I’ve never been to an aquarium before, but I know they’re popular attractions.  We recently spent the day at Chicago’s Field Museum of Natural History, next to their Shedd Aquarium.  Shedd’s ticket prices range from $8/adult ($6/child) to $54.95/adult ($45.95/child). I assume most but the $37.95/28.95 “total experience” ticket, it allows you to see everything but you must wait in lines.

For years I’d heard about the World Aquarium, located within City Museum. Now it’s in Laclede’s Landing. Adult admission, for comparison, is only $6.

The new aquarium will be in addition to the existing:

St. Louis Aquarium will be a member of the Association of Zoos and Aquariums, LHM said. The facility will employ marine biologists and aquarists to care for the creatures displayed and oversee water chemistry, animal nutrition, veterinary duties, education, staffing and safety.

The association, based in Silver Spring, Md., has more than 230 members. Among them is the Butterfly House, which opened in 1998 in Chesterfield and, since 2001, has been a division of the Missouri Botanical Garden.

The aquarium, expected to get a million visitors annually, will be a draw for school groups as well as an entertainment destination, LHM said. An 8,500-square-foot event space with the shark tank as a backdrop will be available for weddings, social gatherings and corporate parties. (Post-Dispatch)

As with zoos, I question the ethics of keeping wild animals in captivity for our amusement.

The former food court and retail spaces under the train shed had a decidedly mall feel, October 2011
The former food court and retail spaces under the train shed had a decidedly mall feel, October 2011

The results of the non-scientific Sunday Poll:

Q: Agree or disagree: An aquarium in the former shopping mall area is a good fit for Union Station

  • Strongly agree 13 [27.08%]
  • Agree 11 [22.92%]
  • Somewhat agree 7 [14.58%]
  • Neither agree or disagree 1 [2.08%]
  • Somewhat disagree 2 [4.17%]
  • Disagree 6 [12.5%]
  • Strongly disagree 6 [12.5%]
  • Unsure/No Answer 2 [4.17%]

I voted for “somewhat agree”, but it depends on the execution, admission price, etc. I’m more excited about the new hotel rooms to be built within the clock tower!

— Steve Patterson

 

Readers Impressed With St. Louis’ New Riverfront

July 28, 2016 Planning & Design Comments Off on Readers Impressed With St. Louis’ New Riverfront

The biggest group of readers in the latest non-scientfc Sunday Poll were “somewhat impressed” with the remake of Lenore K Sullivan Blvd.

Q: Impression of St. Louis’ new riverfront?

  • Very impressed 8 [15.09%]
  • Impressed 9 [16.98%]
  • Somewhat impressed 15 [28.3%]
  • Neither impressed or unimpressed 7 [13.21%]
  • Somewhat unimpressed 6 [11.32%]
  • Unimpressed 3 [5.66%]
  • Very unimpressed 0 [0%]
  • Unsure/No Answer 5 [9.43%]

More than 1 in 5 are neutral at this point.

The opening event didn’t work well for accessibility — they parked food trucks on the sidewalk. The end of the food lines were behind a curb. I too voted for “somewhat impressed” — I like the stainless steel railings and the raised streetlight bases.

— Steve Patterson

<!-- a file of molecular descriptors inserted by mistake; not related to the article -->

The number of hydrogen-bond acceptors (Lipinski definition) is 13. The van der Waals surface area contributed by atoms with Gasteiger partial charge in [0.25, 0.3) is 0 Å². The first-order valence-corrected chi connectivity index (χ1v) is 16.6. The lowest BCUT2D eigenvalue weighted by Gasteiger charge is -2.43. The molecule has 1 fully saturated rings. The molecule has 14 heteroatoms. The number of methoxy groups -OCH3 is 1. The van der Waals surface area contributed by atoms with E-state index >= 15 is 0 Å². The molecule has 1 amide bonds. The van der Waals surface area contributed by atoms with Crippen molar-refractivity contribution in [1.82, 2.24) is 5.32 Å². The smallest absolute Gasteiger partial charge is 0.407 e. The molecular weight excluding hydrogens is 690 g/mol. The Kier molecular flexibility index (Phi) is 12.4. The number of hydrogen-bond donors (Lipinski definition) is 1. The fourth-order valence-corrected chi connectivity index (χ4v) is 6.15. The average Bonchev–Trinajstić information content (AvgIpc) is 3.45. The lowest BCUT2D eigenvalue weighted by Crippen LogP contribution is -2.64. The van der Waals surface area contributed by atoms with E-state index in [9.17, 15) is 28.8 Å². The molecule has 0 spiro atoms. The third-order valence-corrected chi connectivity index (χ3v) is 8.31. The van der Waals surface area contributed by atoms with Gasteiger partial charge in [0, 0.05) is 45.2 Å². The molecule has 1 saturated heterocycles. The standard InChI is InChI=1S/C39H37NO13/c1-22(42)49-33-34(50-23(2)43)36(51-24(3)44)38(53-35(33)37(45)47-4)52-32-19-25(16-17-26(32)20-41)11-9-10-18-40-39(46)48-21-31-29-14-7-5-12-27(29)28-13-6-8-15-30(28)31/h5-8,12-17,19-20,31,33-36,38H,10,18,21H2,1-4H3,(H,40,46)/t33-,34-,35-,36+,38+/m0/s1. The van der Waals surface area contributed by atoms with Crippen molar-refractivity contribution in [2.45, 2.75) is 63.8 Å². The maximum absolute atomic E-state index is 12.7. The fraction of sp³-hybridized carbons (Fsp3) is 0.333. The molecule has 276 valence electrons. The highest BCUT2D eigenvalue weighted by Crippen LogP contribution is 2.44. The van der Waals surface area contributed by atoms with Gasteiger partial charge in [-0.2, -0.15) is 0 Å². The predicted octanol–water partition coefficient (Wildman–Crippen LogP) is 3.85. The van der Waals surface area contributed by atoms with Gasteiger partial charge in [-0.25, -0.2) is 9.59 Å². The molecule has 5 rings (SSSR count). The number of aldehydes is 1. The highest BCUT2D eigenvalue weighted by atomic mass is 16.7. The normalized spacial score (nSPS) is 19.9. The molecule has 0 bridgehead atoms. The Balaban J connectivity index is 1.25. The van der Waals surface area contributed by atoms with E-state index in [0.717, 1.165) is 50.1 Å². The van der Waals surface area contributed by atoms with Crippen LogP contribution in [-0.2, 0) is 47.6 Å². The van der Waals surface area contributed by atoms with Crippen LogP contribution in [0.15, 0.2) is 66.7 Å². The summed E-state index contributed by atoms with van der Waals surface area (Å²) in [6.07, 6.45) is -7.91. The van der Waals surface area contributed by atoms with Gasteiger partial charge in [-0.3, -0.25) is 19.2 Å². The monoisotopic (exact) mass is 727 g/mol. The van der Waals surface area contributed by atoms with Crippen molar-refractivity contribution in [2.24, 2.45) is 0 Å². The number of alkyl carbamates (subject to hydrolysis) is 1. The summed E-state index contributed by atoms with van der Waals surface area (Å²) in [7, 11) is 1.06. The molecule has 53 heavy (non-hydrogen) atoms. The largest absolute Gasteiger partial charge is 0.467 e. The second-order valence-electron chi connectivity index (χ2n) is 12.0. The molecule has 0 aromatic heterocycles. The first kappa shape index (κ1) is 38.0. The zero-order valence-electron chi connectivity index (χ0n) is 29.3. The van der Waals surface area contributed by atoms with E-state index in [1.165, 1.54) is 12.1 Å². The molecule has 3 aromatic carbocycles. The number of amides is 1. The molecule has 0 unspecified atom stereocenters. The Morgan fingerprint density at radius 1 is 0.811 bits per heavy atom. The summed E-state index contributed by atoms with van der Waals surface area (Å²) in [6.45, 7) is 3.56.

A Sneak Peak Inside The Lofts @ 625 North Euclid

July 25, 2016 Central West End, Featured, Planning & Design, Real Estate Comments Off on A Sneak Peak Inside The Lofts @ 625 North Euclid

Two weeks ago I visited a building I’d been in many times before. The 6-story warehouse on the SW corner of Euclid & Delmar, known as the Euclid Plaza Building for decades, is being transformed into high-end apartments known as 625 Lofts at Euclid. I got a personal tour from the developers. I previously posted about this project in May, see: Delmar & Euclid Building Will Soon Have New Use As Apartments.

The following are gone:

  • The 70s/80s dated 2-story center lobby
  • Former offices, hallways, bathrooms, etc
  • The fixed windows
  • Freight elevator in SW corner of the building

The following were retained:

  • Three passenger elevators
  • Medicine Shoppe pharmacy

Three of five floors are finished, residents have begun moving in. We took a look at the display units, plus a couple units on a floor still being completed.

I was impressed with the quality/amount of cabinets, the finishes & appliances.
I was impressed with the quality/amount of cabinets, the finishes & appliances.
Units in the SW corner feature kitchens in the former freight elevator shaft, with exposed brick walls above the cabinets. The glass door + transom to the balcony wasn't installed yet.
Units in the SW corner feature kitchens in the former freight elevator shaft, with exposed brick walls above the cabinets. The glass door + transom to the balcony wasn’t installed yet.

Each unit is unique compared to others on the same floor. One bathroom featured a rain shower head, for example. Due to construction, we didn’t get up to the roof. When finished, it’ll be fully accessible, but it wasn’t yet when I visited. Interior parking is wisely unbundled — you pay extra if you need a parking space.

The developers say they’ve had no problems leasing the units, anticipate full occupancy despite rents on the high side. I think it’s important for cities to offer a variety of housing options — at a variety of price points. Purchase & rental.

They leased the rough surface parking lot to the East during construction, hopefully the Roberts brothers will develop it or sell to someone who will.
They leased the rough surface parking lot to the East during construction, hopefully the Roberts brothers will develop it or sell to someone who will.
625 N Euclid, on the left, with 6 floors, is about the same massing as the 8-story building to the North.
625 N Euclid, on the left, with 6 floors, is about the same massing as the 8-story building to the North.

After they get all the 82 residential units finished and occupied they’ll push for commercial tenants facing Euclid. Euclid & Delmar is a corner to watch. If you’re in the market for a nice apartment check out their website and visit the leasing office.

— Steve Patterson